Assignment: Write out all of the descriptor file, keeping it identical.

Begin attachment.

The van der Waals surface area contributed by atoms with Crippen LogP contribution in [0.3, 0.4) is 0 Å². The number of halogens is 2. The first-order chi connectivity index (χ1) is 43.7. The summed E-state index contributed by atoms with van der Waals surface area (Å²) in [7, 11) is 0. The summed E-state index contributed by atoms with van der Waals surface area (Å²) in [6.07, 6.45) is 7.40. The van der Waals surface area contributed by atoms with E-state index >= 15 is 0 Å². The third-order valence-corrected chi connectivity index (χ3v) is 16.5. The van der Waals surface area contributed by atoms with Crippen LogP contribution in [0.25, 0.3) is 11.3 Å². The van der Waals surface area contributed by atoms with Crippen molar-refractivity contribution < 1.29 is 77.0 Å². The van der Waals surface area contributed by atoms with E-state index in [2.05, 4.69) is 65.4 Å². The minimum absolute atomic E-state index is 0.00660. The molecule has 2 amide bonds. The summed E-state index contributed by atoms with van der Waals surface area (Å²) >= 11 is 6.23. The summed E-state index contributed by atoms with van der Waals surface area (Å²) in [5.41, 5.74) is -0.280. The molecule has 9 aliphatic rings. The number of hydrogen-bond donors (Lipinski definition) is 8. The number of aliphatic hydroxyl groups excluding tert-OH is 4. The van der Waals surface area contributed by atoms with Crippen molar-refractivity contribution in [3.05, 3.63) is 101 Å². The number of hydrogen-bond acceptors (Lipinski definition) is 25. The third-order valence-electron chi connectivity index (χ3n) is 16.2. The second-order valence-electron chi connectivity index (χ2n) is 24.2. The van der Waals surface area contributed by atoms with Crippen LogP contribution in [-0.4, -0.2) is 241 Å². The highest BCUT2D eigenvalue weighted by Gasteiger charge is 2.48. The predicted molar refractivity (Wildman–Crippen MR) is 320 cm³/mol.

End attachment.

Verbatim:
The van der Waals surface area contributed by atoms with Crippen LogP contribution in [0.3, 0.4) is 0 Å². The number of halogens is 2. The first-order chi connectivity index (χ1) is 43.7. The summed E-state index contributed by atoms with van der Waals surface area (Å²) in [7, 11) is 0. The summed E-state index contributed by atoms with van der Waals surface area (Å²) in [6.07, 6.45) is 7.40. The van der Waals surface area contributed by atoms with E-state index >= 15 is 0 Å². The third-order valence-corrected chi connectivity index (χ3v) is 16.5. The van der Waals surface area contributed by atoms with Crippen LogP contribution in [0.25, 0.3) is 11.3 Å². The van der Waals surface area contributed by atoms with Crippen molar-refractivity contribution < 1.29 is 77.0 Å². The van der Waals surface area contributed by atoms with E-state index in [2.05, 4.69) is 65.4 Å². The minimum absolute atomic E-state index is 0.00660. The molecule has 2 amide bonds. The summed E-state index contributed by atoms with van der Waals surface area (Å²) >= 11 is 6.23. The summed E-state index contributed by atoms with van der Waals surface area (Å²) in [5.41, 5.74) is -0.280. The molecule has 9 aliphatic rings. The number of hydrogen-bond donors (Lipinski definition) is 8. The number of aliphatic hydroxyl groups excluding tert-OH is 4. The van der Waals surface area contributed by atoms with Crippen molar-refractivity contribution in [3.05, 3.63) is 101 Å². The number of hydrogen-bond acceptors (Lipinski definition) is 25. The third-order valence-electron chi connectivity index (χ3n) is 16.2. The second-order valence-electron chi connectivity index (χ2n) is 24.2. The van der Waals surface area contributed by atoms with Crippen LogP contribution in [-0.4, -0.2) is 241 Å². The highest BCUT2D eigenvalue weighted by Gasteiger charge is 2.48. The predicted molar refractivity (Wildman–Crippen MR) is 320 cm³/mol.